Wednesday, May 06, 2009

Cfp: "Philosophy in East Africa: Towards Critical Thinking, Professionalism and Democracy," University of Dar es Salaam, November 18-20, 2009.

In cooperation with: UNESCO, Dar es Salaam; Friedrich Ebert Stiftung, Dar es Salaam; Department of Philosophy and Religious Studies, University of Nairobi; Department of Philosophy, Makerere University, Uganda; Department of Social and Moral Philosophy, University of Helsinki, Finland; The Embassy of Finland, Dar es Salaam (to be confirmed). Teaching philosophy * critical analysis and independent thinking, political philosophy and (professional) ethics * plays a central role in the development of democracy and enlightened citizenry. Focusing on the protection and promotion of human rights, professional conduct, good governance, issues of social justice, as well as on research ethics, philosophers within the East African Community have a significant role in developing, leading, as well as implementing the appropriate codes of conduct both within as well as outside the academia. Concentrating especially on social, political and moral philosophy as well as on ethics (including professional ethics and development ethics), the Philosophy Unit at UDSM gives essential training, and contributes to the public discussions by providing well argued, critical perspectives on public policies, research ethics (including medical ethics and bioethics), and current affairs. The UDSM also leads the way in setting the standards of teaching philosophy in Tanzania, being the only Philosophy Unit within the country. The Philosophy Departments at the University of Nairobi and Makerere University in Kampala * with longer traditions in teaching philosophy * also have strong focuses on combining academic philosophy with the current state of affairs, including specifically tailored Masters programmes in Ethics and Public Management, and in Human Rights (Makerere). Despite the central role of (especially) social and moral philosophy for the development within the region, the Philosophy Units and Departments face enormous challenges, both internally as well as in finding their place in the often complicated relations between the governmental and non-governmental organizations, academic institutional structures, as well as the general public. Besides the lack of material resources, qualified staff and the ever increasing number of students, the expansion and development of Philosophy is often slowed down by bureaucracy and by the lack of political will. Being a relatively new discipline at the Universities in East Africa, Philosophy Units and Departments are still in the process of establishing their places both within the academia, as well as in the public sphere. This conference brings together scholars from the University of Nairobi, Makerere University, UDSM, as well as from other African universities (including several universities within Tanzania, who are currently only able to offer few courses in philosophy) to discuss the current state, challenges and future developments of teaching philosophy in East Africa. The conference aims at creating a forum for scholars from different countries to discuss the current state and role of Philosophy within the East African Community, and establish more institutionalized links between the Philosophy Units and Departments within the region. The conference also advances research co-operation, and the North-South *link between University of Helsinki and the collaborating universities of Nairobi, Makerere and Dar es Salaam. For general enquiries, please contact: Dr. Masoud Nassor; Tel. +255 71 369 1011; Fax. +255 22 241 0648.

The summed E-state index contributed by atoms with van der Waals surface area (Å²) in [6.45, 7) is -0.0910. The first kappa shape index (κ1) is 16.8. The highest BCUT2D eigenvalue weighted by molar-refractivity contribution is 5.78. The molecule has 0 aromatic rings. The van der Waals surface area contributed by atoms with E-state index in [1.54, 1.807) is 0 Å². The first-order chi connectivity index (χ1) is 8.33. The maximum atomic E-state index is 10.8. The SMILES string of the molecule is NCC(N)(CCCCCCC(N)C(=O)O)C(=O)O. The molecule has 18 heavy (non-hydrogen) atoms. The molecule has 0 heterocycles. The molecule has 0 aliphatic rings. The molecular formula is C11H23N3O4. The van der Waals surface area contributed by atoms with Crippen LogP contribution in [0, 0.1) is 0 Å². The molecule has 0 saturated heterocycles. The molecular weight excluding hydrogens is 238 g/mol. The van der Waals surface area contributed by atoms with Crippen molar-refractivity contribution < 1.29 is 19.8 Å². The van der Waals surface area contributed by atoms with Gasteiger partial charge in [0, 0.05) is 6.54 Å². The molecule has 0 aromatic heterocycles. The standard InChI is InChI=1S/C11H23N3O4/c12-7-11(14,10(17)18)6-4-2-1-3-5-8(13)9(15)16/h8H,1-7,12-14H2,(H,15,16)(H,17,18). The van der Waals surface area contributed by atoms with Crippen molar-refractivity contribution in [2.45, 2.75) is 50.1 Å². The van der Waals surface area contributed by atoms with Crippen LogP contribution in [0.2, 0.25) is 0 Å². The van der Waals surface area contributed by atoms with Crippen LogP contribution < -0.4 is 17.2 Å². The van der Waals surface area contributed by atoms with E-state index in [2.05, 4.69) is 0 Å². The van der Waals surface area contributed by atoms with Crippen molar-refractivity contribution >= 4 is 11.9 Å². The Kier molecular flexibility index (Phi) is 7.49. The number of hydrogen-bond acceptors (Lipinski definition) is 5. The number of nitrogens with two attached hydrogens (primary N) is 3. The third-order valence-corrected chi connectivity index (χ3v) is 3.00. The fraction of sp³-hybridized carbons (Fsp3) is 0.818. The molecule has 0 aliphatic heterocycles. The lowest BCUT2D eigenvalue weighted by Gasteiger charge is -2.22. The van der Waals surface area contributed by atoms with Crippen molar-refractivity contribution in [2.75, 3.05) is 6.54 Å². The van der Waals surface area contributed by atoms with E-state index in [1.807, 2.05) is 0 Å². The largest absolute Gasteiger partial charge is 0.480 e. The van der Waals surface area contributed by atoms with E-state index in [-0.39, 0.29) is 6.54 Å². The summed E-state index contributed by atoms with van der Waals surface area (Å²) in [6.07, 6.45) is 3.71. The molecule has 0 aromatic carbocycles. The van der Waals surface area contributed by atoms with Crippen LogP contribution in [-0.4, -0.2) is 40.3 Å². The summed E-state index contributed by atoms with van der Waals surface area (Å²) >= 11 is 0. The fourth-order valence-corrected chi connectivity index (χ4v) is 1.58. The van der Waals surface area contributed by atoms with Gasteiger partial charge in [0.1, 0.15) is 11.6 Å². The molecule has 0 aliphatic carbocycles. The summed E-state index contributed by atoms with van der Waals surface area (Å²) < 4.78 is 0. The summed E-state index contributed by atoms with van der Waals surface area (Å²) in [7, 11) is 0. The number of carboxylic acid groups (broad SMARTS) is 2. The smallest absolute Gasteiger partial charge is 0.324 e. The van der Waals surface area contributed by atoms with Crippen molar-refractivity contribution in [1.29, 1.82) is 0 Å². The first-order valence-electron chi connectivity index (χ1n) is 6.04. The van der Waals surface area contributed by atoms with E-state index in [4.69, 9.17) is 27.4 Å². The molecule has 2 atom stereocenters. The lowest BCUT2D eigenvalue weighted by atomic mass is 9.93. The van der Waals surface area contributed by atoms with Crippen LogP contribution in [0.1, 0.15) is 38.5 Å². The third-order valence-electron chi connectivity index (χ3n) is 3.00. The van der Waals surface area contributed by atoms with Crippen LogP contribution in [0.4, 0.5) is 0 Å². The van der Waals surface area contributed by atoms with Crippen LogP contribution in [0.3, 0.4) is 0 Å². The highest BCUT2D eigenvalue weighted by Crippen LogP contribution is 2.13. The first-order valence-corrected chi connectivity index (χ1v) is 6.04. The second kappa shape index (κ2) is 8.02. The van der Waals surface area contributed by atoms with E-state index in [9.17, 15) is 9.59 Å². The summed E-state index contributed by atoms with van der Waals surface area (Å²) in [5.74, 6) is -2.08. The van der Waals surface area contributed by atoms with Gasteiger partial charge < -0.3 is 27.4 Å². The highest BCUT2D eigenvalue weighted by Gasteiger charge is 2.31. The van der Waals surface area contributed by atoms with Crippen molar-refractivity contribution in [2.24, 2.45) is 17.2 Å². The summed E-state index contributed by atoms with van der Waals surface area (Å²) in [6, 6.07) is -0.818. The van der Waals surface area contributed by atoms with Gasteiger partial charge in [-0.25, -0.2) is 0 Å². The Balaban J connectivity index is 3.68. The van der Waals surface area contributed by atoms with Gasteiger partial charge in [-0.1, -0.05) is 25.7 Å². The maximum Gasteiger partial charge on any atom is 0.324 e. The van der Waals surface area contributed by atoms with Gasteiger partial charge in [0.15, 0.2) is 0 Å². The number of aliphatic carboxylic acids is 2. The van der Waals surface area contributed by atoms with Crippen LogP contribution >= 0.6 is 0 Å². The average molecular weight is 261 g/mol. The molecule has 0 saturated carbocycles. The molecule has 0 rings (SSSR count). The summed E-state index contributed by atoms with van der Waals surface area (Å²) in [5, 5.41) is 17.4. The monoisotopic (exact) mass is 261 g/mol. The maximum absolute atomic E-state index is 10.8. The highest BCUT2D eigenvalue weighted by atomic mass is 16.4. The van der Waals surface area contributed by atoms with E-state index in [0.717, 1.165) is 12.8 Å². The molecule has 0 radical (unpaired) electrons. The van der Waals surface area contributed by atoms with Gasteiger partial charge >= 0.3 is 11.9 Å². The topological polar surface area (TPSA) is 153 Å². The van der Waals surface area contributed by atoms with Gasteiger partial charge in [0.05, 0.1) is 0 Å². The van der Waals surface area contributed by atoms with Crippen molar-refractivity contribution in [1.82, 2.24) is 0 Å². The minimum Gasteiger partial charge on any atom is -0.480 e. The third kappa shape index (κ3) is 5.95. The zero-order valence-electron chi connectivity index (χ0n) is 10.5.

1 comment:

  1. Africa needs a "Black is Beautiful" philosophy that takes pride in the color ebony instead of seething at injustices inflicted by the white man. To pull themselvesby their bootstrings is to be the goal of all Africa's youth. Blacks hae a good sense of rhythm which they can employ in their art, science and literature.